I’m here with some friends and their kids—a boy and girl, ages 14 and 15—who happen to be the same ages as my son and his male friend, who are also here. So everyone has someone to play with. Last night the adults dined and shopped and strolled on the boardwalk at Rehoboth Beach, Delaware, just 16 miles north of here. Who knows—or wants to know—what the kids did?

Each weekend the rental units quickly empty out and fill right back up. Pale families arrive and tan families depart. Car doors and trunk lids pop open and suitcases, boxes, bags, coolers, folding chairs, beach towels, are packed in or pulled out. The air is full of greetings and goodbyes. The people leaving seem more relieved than rested. For better or worse, they have survived an intense week of togetherness and are now ready to return to the normal routine of everybody going their own way, doing their own things. Leisure, they have learned, can produce its own kind of pressure and they’ve had enough of it for this year.

The folks arriving, on the other hand, can’t wait for an early morning walk on the beach. Joggers, all sizes and shapes—with few exceptions grim-faced—separate into groups; some run on more or less solid ground, others prefer the shifting sand. Gulls scavenge near the water’s edge and casually turn their backs on human walkers. Surf fishermen, who never seem to catch anything, stand like sentinels with their poles pointing to England.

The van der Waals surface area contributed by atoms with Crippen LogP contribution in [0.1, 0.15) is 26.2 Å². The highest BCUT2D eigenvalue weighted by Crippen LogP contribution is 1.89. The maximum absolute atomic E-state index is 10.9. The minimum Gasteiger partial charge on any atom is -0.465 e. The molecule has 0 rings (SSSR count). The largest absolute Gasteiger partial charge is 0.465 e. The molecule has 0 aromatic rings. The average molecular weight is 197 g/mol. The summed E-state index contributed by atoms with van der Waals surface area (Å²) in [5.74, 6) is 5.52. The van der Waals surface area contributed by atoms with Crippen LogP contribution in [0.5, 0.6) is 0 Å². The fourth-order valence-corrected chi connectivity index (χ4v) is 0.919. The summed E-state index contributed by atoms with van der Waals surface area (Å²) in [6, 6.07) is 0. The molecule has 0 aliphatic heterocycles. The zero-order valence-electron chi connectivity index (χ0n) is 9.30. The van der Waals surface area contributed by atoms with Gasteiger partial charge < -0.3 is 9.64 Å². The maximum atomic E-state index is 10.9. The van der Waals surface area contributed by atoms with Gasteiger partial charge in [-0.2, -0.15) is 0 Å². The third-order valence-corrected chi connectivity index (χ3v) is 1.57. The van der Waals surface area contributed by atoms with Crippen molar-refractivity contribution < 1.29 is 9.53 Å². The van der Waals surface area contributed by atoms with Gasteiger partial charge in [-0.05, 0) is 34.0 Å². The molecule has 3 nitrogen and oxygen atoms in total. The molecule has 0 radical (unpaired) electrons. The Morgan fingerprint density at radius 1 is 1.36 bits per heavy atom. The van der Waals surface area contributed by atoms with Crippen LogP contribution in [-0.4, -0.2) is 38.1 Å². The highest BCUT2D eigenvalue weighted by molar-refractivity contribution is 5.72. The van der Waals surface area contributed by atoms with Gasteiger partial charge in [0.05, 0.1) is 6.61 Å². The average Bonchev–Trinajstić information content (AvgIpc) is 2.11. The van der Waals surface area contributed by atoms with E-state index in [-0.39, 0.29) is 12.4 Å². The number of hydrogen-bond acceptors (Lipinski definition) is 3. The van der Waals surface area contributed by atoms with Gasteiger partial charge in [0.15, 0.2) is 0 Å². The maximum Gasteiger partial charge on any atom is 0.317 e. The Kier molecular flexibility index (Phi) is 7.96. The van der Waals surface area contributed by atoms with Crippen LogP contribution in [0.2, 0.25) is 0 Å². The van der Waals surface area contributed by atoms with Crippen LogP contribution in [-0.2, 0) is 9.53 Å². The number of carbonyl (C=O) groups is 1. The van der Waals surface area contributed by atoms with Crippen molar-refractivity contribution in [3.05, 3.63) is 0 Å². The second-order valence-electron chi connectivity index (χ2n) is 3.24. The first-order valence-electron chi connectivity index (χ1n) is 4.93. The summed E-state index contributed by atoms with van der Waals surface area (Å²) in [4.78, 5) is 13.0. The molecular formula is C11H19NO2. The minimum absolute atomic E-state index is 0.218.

In the afternoon small airplanes, one every ten or fifteen minutes it seems, fly perhaps a hundred yards beyond the beach and a couple of hundred feet above the ocean, trailing commercial messages. (There’s no escape from the big bad Ad Man!) One banner, reading “MELLOW ROCK,” advertises a local radio station. The phrase seems to me to be a contradiction in terms. An attractive young woman yells to a macho boy in a bikini brief: “The water’s too rough.” He: “Rough, yes, but wonderful, too.” With that, chest out, he struts into the sea.

Now it’s late afternoon, around dinner time. Fewer human bodies still on the beach: some ugly, most average, a few beautiful. As you stand very still at the fringe of the surf, the ebbing water pulls the sand from under your toes and soon you are ankle-deep in the wet grains. Meanwhile, back at the beach house, aggressive black flies hang out at the screen door, demanding entrance.

Your uncle Jim.

Copyright © Jim Sizemore 2014

Cover Art

May 3, 2014